DICKENS sailed, or rather steamed, for the United States early in January, 1842. During the previous six months he had been one of the most radical of the English Liberals, dreading a Tory reaction and contributing many a squib and song to the journals for the purpose of aiding those writers who were bent on covering the reviving Tory party with ridicule, contempt, and obloquy. One of his versified invectives, called The Fine Old English Gentleman, to be Said or Sung at all Conservative Dinners, is given by Forster; and it breathes a spirit of wrath and scorn against the Tory gentry and nobility which would not misbecome a Chartist in his wildest rage at the pretensions put forward by the privileged classes. Nothing in his criticism of the United States equals it in bitterness. Indeed, in indignantly surveying the political outlook in his own country, he talked to his friends "of carrying off himself and his household gods, like Coriolanus, to a world elsewhere!" It cannot be said, therefore, that he set out on his American journey with any prejudice against republican institutions. The trouble with him was that he knew little or nothing of the science of government, of political economy, or of the underlying laws which, with all the protests of individuals from a thousand various points of view, still make human society possible. Nature, in lavishing on him so many precious gifts, had seen fit to deny him either the philosophic spirit or the philosophic mind. No man's eyes were keener to detect the minutest details of any subject; but the brain above the eyes, the power of generalizing details, of connecting them in their right relations, was comparatively left out in his intellectual constitution. He was a humanitarian and a humorist,—one of the best and most delightful of humanitarians and humorists; but he was in no sense a philosopher; and to write anything about the United States in the year 1842, which was worth the consideration of thinkers, demanded powers which he did not possess. This was not the worst of it. The powers which he did possess beyond any other person then living found but very imperfect expression in the American Notes.
As to his lack of philosophic grasp of the subject of the United States and its institutions, two persons may be quoted, M. de Tocqueville and Macaulay. When in the French chamber of deputies Dickens's book on America was referred to, De Tocqueville, in reply, ridiculed the notion that any opinions of Dickens on the matter in debate should be quoted as in any respect authoritative. This was the somewhat contemptuous judgment passed by the philosophical author of Democracy in America on the author of American Notes. Macaulay, before the work was published, wrote to Macvey Napier, the editor of the Edinburgh Review: "I wish Dickens's book to be kept for me. I have never written a word on that subject, and I have a great deal in my head. Of course I shall be courteous to Dickens, whom I know and whom I think both a man of genius and a good-hearted man, in spite of some faults of taste." When the volumes appeared, he gave up the idea of making them even the excuse for an article. "This morning," he writes to Napier (October 19, 1842), "I received Dickens's book. I have now read it. It is impossible for me to review it, nor do I think that you would wish me to do so. I cannot praise it, and I will not cut it up. I cannot praise it, though it contains a few lively dialogues and descriptions, for it seems to be, on the whole, a failure. It is written like the worst parts of Humphrey's Clock. What is meant to be easy and sprightly is vulgar and flippant, as in the first two pages. What is meant to be fine is a great deal too fine for me, as the description of the Fall of Niagara. A reader who wants an amusing account of the United States had better go to Mrs. Trollope, coarse and malignant as she is. A reader who wants information about American politics, manners, and literature had better go even to so poor a creature as Buckingham. In short, I pronounce the book, in spite of some claims of genius, at once frivolous and dull. Therefore I will not praise it. Neither will I attack it: first, because I have eaten salt with Dickens; secondly, because he is a good man and a man of real talent; thirdly, because he hates slavery as heartily as I do; and fourthly, because I wish to see him enrolled in our blue-and-yellow corps, where he may do excellent service as a skirmisher and sharp-shooter."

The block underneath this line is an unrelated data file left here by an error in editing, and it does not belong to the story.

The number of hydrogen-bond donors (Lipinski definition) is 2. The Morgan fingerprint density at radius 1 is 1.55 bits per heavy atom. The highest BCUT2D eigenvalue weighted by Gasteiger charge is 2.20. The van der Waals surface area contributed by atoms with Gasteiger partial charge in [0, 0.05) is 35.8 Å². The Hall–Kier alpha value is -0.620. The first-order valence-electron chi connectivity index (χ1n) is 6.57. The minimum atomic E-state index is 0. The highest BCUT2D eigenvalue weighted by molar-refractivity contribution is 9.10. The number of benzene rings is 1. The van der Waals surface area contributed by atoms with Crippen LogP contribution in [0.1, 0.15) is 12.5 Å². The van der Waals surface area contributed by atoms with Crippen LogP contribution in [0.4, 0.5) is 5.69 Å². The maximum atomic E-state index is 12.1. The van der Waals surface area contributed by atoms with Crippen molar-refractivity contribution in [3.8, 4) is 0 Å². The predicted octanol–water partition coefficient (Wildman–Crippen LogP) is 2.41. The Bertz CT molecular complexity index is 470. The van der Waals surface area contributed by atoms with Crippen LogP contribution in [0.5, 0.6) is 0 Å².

The dullness of the American Notes—dull in the sense of being "Notes" by Dickens—was due to his determination not to refer to the individuals he met, and not to record any of those overwhelmingly enthusiastic receptions and dinners which were so freely given in his honor. The subject of international copyright, on which he made eloquent speeches, and, at the same time, made some interested enemies, was also comparatively omitted from his book. Now what he cast aside was the only important matter in his six months' journey in the United States. Macaulay's contemptuous criticism was in the main true. There are passages here and there—such as the nobly pathetic one describing the emigrants he observed on the steamer between Montreal and Quebec—which are in his best vein; but generally the account of his adventures by stage and steamboat is but the disappointing record of "a most scattering and unsure observance." His genius is not there. He wrote towards the close of his journey to Forster from Niagara Falls: "Oh! the sublimated essence of comicality that I could distill from the materials I have!" That distilled essence of comicality he reserved for Martin Chuzzlewit; it is rarely to be observed in the American Notes.